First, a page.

What is the current proposal suggesting?

The Attorney General is proposing to broaden the scope of the Safe Harbour Scheme so that it is de-coupled from the definitions in the Telecommunications Act and therefore available to the wider group service providers and operators of online services who fall the wider group of outside the definition of carriage service providers.

This new group who could take advantage of the Safe Harbour Scheme would be defined as "service providers" and the present proposal includes the following draft definition:

"A person who provides services relating to, or provides connections for, the transmission or routing of data; or operates facilities for, online services or network access, but does not include such person or class of persons as the Minister may prescribe in the Regulations".

Eligibility for protection under the Safe Harbour Scheme would still be in accordance with prescribed conditions as discussed above.

This proposal is considered to be in line with the international position that countries such as the United States, Korea and Singapore have taken on this topic. Accordingly, the policy behind the Safe Harbour Scheme is not changing; this proposal is just broadening the availability of its protections.

Can I comment?

The Attorney General is accepting submissions on this consultation paper until 22 November 2011. In particular the Attorney General is interested in comments on its proposed definition of "service providers" as set out above.

More details about the submissions process is available at:

Other items of interest

  1. Obtaining information from Internet Service Providers When the Attorney General first published this paper it also included commentary on a process that sought to streamline the ability of copyright owners to obtain information from internet service providers about users who engage in copyright infringing activity. This was removed and the Attorney General's Department has stated that it was a draft document included in the proposal by mistake and has not clarified when, or if, the correct proposal will be released. However, we expect to see another proposal outlining this idea more substantially in the near future.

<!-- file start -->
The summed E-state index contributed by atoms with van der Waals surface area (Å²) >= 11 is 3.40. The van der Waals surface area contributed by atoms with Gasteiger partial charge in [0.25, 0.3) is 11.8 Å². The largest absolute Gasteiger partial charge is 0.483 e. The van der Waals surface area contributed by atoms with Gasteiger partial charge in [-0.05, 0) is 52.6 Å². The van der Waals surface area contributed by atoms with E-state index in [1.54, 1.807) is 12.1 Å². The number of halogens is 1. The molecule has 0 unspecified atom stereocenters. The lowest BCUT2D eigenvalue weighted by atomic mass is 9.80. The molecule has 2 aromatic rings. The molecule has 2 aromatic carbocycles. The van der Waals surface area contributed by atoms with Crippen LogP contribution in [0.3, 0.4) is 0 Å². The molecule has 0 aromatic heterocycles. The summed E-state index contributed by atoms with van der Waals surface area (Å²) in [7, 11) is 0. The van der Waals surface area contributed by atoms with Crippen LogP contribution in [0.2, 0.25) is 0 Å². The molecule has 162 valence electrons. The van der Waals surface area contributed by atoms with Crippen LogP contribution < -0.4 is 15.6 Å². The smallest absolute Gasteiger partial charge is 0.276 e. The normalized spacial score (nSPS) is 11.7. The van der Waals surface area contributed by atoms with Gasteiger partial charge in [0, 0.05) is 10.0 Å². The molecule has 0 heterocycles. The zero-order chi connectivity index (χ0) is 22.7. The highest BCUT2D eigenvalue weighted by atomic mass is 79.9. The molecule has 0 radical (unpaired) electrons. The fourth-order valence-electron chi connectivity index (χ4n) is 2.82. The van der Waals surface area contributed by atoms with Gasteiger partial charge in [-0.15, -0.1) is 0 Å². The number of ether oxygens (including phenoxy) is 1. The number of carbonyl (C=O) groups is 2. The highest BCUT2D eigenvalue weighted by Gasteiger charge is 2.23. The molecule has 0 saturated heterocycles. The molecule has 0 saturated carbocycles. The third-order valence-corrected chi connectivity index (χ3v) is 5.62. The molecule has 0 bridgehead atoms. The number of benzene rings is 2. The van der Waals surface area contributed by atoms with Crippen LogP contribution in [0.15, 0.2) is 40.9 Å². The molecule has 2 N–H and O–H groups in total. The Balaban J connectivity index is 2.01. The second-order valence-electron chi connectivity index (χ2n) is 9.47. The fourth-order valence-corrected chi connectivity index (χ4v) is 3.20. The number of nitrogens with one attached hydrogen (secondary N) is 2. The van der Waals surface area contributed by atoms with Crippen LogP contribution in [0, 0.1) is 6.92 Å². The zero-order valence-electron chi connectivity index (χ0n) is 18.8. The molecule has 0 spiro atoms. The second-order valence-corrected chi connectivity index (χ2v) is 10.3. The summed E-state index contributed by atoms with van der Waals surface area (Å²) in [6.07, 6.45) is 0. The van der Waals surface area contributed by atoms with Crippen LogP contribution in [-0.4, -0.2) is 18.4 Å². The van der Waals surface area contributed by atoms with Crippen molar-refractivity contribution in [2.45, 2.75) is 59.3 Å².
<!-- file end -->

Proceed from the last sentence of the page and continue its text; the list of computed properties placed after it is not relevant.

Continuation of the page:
2. Copyright Code There is growing support for an industry code to be created to supplement the current Copyright Act. The rapid pace of technological development, coupled with the out-dated Copyright Act have copyright experts agreeing that a copyright code is one of the best ways to encourage right holders and online content providers to deal with end user infringements on an agreed framework rather than relying on large scale litigation.

Want to know more?

For more information please contact Richard Pascoe or Lisa More at Truman Hoyle.

The content of this article is intended to provide a general guide to the subject matter. Specialist advice should be sought about your specific circumstances.